Even our perception of reality is constructed by processes that we aren’t aware of, as demonstrated by optical illusions and also by synaesthesia, a subject Eagleman has studied in depth. He suggested that we may all be a little synaesthetic, and he showed this with the audience using the Kiki/Bouba effect. One hundred percent of the audience identified the spiky shape as Kiki. The test for true synaesthesia is all about consistency in responses, and can be found at

Neuroscientists can use our responses to illusions as well as phenomena such as synaesthesia to study our vast subconscious depths. Another useful, if unfortunate, method is to see what happens when the brain is damaged in some way. The story of Phineas Gage who lost part of his frontal lobe and became a drastically different (and unpleasant) human being is well known, but he also cited the example of Charles Whitman, the “tower sniper” who killed 16 people at the University of Texas, just down the road from the Austin Convention centre where we were sat listening to Eagleman’s talk. He knew something was wrong with him and that his personality was changing to something angry and dangerous, and asked for an autopsy after his death. He was found to have a very aggressive brain tumour.

Eagleman had another fascinating and disturbing example, that of a patient who had suddenly developed paedophilic urges and when examined, was founded to have a frontal lobe tumour. It was removed, and the urges went, only to reappear some time later. It was found that a small part of the tumour had been missed and was re-growing.

In a case like this, these bizarre symptoms can be used for diagnosis. He gave the example of Parkinson’s disease, the treatment for which affects dopamine levels as it attempts to compensate for the diminished dopamine caused by the disease. Overcompensation can lead to decreased risk aversion, one effect of which can be to turn patients into gambling pleasure seekers. This behaviour can be used by doctors to see if they’ve given too high a dose, and they can therefore dial it back down until the behaviour stops to get the correct amount.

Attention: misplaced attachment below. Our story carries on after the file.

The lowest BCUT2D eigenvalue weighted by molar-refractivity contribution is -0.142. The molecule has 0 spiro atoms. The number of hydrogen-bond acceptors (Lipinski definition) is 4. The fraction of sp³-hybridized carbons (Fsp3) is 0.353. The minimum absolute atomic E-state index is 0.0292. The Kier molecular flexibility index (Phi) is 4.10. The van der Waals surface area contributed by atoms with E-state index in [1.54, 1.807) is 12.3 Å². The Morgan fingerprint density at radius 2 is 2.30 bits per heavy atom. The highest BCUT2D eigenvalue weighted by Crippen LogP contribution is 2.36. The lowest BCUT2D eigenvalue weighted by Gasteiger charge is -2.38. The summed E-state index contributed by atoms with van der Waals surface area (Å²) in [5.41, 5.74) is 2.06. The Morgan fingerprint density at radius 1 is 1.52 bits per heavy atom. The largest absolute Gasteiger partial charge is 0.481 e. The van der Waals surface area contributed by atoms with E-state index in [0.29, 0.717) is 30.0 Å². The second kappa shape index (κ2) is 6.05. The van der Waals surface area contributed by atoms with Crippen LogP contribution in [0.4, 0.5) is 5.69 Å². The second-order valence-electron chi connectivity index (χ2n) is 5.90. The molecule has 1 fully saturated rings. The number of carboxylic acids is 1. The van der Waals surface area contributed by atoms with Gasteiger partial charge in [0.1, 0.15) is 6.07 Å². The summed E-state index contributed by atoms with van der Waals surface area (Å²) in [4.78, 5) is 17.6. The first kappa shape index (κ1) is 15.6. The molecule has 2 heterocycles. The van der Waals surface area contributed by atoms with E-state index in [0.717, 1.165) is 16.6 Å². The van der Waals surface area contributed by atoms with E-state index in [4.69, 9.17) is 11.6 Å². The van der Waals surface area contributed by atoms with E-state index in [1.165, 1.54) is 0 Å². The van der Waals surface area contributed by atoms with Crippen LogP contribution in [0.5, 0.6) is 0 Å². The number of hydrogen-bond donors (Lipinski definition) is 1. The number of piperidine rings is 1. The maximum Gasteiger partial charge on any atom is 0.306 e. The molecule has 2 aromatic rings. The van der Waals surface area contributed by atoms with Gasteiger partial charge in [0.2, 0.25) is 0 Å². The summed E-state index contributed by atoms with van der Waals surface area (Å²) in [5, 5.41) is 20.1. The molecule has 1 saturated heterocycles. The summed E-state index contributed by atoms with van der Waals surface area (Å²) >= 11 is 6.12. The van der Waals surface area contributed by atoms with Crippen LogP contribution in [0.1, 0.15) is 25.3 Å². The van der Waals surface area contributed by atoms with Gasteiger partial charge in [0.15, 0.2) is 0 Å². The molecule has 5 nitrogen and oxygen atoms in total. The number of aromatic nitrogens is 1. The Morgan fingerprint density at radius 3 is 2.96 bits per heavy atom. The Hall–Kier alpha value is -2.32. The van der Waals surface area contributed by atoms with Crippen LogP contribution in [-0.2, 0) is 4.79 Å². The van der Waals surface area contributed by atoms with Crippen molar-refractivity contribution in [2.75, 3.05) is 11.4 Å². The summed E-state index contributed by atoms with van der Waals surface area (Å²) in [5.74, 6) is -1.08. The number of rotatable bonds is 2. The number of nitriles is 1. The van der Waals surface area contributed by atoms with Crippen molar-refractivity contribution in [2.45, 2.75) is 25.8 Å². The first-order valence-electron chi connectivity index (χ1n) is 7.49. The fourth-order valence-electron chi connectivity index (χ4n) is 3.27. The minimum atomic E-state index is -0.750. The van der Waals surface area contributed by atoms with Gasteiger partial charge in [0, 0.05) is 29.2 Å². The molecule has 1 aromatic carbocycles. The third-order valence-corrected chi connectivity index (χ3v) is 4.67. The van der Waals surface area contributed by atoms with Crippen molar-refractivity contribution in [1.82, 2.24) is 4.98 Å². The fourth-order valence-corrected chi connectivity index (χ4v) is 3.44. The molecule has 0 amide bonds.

So, what are the implications of all this for our society, our conceptions of right or wrong behaviour and how criminality should be punished? If we don’t really have free will, what affect should this have on our legal system? This is another area that Eagleman seems to have a particular interest in. If I understood him correctly, he suggested that explanations of bad or “immoral” behaviour are not necessary exculpations but should lead to better sentencing, better rehabilitation and incentivisation. He has set up the Initiative on Neuroscience and the Law to address these issues.

A fairly mindblowing start to SXSW for me, and you can hear the whole talk here. I think much of this is from his book, Incognito, I will definitely be taking a look at it after hearing him speak, absolutely fascinating.